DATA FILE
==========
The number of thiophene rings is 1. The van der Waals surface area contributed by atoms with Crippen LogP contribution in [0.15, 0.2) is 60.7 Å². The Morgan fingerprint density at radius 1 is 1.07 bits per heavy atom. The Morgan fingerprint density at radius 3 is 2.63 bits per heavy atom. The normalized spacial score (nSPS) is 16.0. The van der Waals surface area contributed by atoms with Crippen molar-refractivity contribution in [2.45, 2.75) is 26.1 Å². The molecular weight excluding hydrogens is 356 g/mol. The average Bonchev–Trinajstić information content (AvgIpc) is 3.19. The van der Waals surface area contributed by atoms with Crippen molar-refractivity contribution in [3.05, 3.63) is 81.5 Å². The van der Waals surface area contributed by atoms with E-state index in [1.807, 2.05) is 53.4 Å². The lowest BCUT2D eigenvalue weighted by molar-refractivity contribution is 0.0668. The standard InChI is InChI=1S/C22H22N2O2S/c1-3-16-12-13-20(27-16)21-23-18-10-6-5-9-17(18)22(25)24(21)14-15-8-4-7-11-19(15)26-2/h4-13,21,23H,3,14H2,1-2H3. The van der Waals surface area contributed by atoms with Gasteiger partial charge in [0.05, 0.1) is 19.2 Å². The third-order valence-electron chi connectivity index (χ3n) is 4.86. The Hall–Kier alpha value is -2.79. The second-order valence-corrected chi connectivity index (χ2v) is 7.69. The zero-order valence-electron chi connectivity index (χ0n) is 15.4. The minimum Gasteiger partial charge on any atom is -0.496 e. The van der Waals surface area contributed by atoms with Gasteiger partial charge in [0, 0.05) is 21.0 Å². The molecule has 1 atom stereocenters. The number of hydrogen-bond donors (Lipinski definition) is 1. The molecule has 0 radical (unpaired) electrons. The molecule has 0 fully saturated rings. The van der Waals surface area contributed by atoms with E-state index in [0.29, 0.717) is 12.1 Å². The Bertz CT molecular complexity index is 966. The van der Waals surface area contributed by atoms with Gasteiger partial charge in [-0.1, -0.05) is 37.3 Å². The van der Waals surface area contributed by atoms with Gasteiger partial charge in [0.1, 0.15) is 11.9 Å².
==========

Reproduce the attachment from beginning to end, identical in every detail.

The number of thiophene rings is 1. The van der Waals surface area contributed by atoms with Crippen LogP contribution in [0.15, 0.2) is 60.7 Å². The Morgan fingerprint density at radius 1 is 1.07 bits per heavy atom. The Morgan fingerprint density at radius 3 is 2.63 bits per heavy atom. The normalized spacial score (nSPS) is 16.0. The van der Waals surface area contributed by atoms with Crippen molar-refractivity contribution in [2.45, 2.75) is 26.1 Å². The molecular weight excluding hydrogens is 356 g/mol. The average Bonchev–Trinajstić information content (AvgIpc) is 3.19. The van der Waals surface area contributed by atoms with Crippen molar-refractivity contribution in [3.05, 3.63) is 81.5 Å². The van der Waals surface area contributed by atoms with E-state index in [1.807, 2.05) is 53.4 Å². The lowest BCUT2D eigenvalue weighted by molar-refractivity contribution is 0.0668. The standard InChI is InChI=1S/C22H22N2O2S/c1-3-16-12-13-20(27-16)21-23-18-10-6-5-9-17(18)22(25)24(21)14-15-8-4-7-11-19(15)26-2/h4-13,21,23H,3,14H2,1-2H3. The van der Waals surface area contributed by atoms with Gasteiger partial charge in [0.05, 0.1) is 19.2 Å². The third-order valence-electron chi connectivity index (χ3n) is 4.86. The Hall–Kier alpha value is -2.79. The second-order valence-corrected chi connectivity index (χ2v) is 7.69. The zero-order valence-electron chi connectivity index (χ0n) is 15.4. The minimum Gasteiger partial charge on any atom is -0.496 e. The van der Waals surface area contributed by atoms with Gasteiger partial charge in [0, 0.05) is 21.0 Å². The molecule has 1 atom stereocenters. The number of hydrogen-bond donors (Lipinski definition) is 1. The molecule has 0 radical (unpaired) electrons. The molecule has 0 fully saturated rings. The van der Waals surface area contributed by atoms with E-state index in [0.29, 0.717) is 12.1 Å². The Bertz CT molecular complexity index is 966. The van der Waals surface area contributed by atoms with Gasteiger partial charge in [-0.1, -0.05) is 37.3 Å². The van der Waals surface area contributed by atoms with Gasteiger partial charge in [0.1, 0.15) is 11.9 Å².